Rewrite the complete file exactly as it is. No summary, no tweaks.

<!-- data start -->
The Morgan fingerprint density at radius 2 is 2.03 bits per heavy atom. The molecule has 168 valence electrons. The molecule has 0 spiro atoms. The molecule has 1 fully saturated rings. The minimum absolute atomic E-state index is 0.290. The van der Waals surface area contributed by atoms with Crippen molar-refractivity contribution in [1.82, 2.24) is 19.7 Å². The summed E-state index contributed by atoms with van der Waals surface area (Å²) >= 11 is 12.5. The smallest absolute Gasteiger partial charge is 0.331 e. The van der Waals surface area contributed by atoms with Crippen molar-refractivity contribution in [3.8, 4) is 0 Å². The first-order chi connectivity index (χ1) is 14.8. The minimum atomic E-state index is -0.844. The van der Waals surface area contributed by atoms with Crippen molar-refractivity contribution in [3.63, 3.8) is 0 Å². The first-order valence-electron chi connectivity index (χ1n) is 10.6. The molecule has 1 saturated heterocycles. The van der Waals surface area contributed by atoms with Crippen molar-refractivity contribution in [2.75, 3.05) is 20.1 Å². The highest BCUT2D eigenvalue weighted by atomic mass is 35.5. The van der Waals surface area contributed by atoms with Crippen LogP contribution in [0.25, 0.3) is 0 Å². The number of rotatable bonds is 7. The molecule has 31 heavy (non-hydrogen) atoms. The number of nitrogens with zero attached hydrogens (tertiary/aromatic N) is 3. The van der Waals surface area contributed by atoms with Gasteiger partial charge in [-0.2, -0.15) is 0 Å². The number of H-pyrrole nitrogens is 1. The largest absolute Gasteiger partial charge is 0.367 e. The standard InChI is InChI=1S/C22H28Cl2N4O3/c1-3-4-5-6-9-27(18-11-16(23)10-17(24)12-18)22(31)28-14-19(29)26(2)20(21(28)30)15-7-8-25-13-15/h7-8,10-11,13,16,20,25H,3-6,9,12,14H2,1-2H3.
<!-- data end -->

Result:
The Morgan fingerprint density at radius 2 is 2.03 bits per heavy atom. The molecule has 168 valence electrons. The molecule has 0 spiro atoms. The molecule has 1 fully saturated rings. The minimum absolute atomic E-state index is 0.290. The van der Waals surface area contributed by atoms with Crippen molar-refractivity contribution in [1.82, 2.24) is 19.7 Å². The summed E-state index contributed by atoms with van der Waals surface area (Å²) >= 11 is 12.5. The smallest absolute Gasteiger partial charge is 0.331 e. The van der Waals surface area contributed by atoms with Crippen molar-refractivity contribution in [3.8, 4) is 0 Å². The first-order chi connectivity index (χ1) is 14.8. The minimum atomic E-state index is -0.844. The van der Waals surface area contributed by atoms with Crippen molar-refractivity contribution in [3.63, 3.8) is 0 Å². The first-order valence-electron chi connectivity index (χ1n) is 10.6. The molecule has 1 saturated heterocycles. The van der Waals surface area contributed by atoms with Crippen molar-refractivity contribution in [2.75, 3.05) is 20.1 Å². The highest BCUT2D eigenvalue weighted by atomic mass is 35.5. The van der Waals surface area contributed by atoms with Crippen LogP contribution in [0.25, 0.3) is 0 Å². The number of rotatable bonds is 7. The molecule has 31 heavy (non-hydrogen) atoms. The number of nitrogens with zero attached hydrogens (tertiary/aromatic N) is 3. The van der Waals surface area contributed by atoms with Gasteiger partial charge in [-0.2, -0.15) is 0 Å². The number of H-pyrrole nitrogens is 1. The largest absolute Gasteiger partial charge is 0.367 e. The standard InChI is InChI=1S/C22H28Cl2N4O3/c1-3-4-5-6-9-27(18-11-16(23)10-17(24)12-18)22(31)28-14-19(29)26(2)20(21(28)30)15-7-8-25-13-15/h7-8,10-11,13,16,20,25H,3-6,9,12,14H2,1-2H3.